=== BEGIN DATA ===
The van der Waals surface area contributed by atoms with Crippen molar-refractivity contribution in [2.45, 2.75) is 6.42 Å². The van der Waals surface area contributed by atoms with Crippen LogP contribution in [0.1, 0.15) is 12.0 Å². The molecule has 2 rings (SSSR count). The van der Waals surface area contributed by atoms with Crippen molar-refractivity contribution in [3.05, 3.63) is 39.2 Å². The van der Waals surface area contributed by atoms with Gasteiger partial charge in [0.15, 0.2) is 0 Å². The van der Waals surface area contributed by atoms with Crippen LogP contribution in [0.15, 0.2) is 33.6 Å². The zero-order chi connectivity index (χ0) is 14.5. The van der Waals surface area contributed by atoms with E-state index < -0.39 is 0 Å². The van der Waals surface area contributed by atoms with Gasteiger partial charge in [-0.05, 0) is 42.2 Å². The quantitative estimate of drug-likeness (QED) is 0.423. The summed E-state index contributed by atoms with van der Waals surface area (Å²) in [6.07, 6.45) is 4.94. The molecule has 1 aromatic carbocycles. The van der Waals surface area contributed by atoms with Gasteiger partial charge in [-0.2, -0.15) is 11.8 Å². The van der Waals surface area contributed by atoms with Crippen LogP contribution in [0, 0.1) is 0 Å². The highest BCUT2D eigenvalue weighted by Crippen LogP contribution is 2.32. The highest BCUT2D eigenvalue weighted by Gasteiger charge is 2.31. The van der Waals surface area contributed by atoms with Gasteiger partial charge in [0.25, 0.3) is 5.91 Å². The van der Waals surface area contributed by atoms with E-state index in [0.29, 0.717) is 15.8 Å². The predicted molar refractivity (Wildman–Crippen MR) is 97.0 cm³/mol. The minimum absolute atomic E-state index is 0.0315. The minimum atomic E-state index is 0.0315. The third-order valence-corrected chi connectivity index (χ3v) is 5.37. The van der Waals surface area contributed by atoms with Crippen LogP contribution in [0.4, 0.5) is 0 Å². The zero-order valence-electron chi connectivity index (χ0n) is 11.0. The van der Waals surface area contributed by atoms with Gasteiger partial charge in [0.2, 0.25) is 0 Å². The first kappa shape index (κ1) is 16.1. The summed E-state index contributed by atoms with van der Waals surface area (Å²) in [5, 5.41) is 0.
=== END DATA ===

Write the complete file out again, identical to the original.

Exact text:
The van der Waals surface area contributed by atoms with Crippen molar-refractivity contribution in [2.45, 2.75) is 6.42 Å². The van der Waals surface area contributed by atoms with Crippen LogP contribution in [0.1, 0.15) is 12.0 Å². The molecule has 2 rings (SSSR count). The van der Waals surface area contributed by atoms with Crippen molar-refractivity contribution in [3.05, 3.63) is 39.2 Å². The van der Waals surface area contributed by atoms with Gasteiger partial charge in [0.15, 0.2) is 0 Å². The van der Waals surface area contributed by atoms with Crippen LogP contribution in [0.15, 0.2) is 33.6 Å². The zero-order chi connectivity index (χ0) is 14.5. The van der Waals surface area contributed by atoms with E-state index < -0.39 is 0 Å². The van der Waals surface area contributed by atoms with Gasteiger partial charge in [-0.05, 0) is 42.2 Å². The quantitative estimate of drug-likeness (QED) is 0.423. The summed E-state index contributed by atoms with van der Waals surface area (Å²) in [6.07, 6.45) is 4.94. The molecule has 1 aromatic carbocycles. The van der Waals surface area contributed by atoms with Gasteiger partial charge in [-0.2, -0.15) is 11.8 Å². The van der Waals surface area contributed by atoms with Crippen LogP contribution in [0, 0.1) is 0 Å². The highest BCUT2D eigenvalue weighted by Crippen LogP contribution is 2.32. The highest BCUT2D eigenvalue weighted by Gasteiger charge is 2.31. The van der Waals surface area contributed by atoms with Gasteiger partial charge in [0.25, 0.3) is 5.91 Å². The van der Waals surface area contributed by atoms with E-state index in [0.29, 0.717) is 15.8 Å². The predicted molar refractivity (Wildman–Crippen MR) is 97.0 cm³/mol. The minimum absolute atomic E-state index is 0.0315. The minimum atomic E-state index is 0.0315. The third-order valence-corrected chi connectivity index (χ3v) is 5.37. The van der Waals surface area contributed by atoms with Crippen LogP contribution in [0.4, 0.5) is 0 Å². The zero-order valence-electron chi connectivity index (χ0n) is 11.0. The van der Waals surface area contributed by atoms with Gasteiger partial charge in [0.2, 0.25) is 0 Å². The first kappa shape index (κ1) is 16.1. The summed E-state index contributed by atoms with van der Waals surface area (Å²) in [5, 5.41) is 0.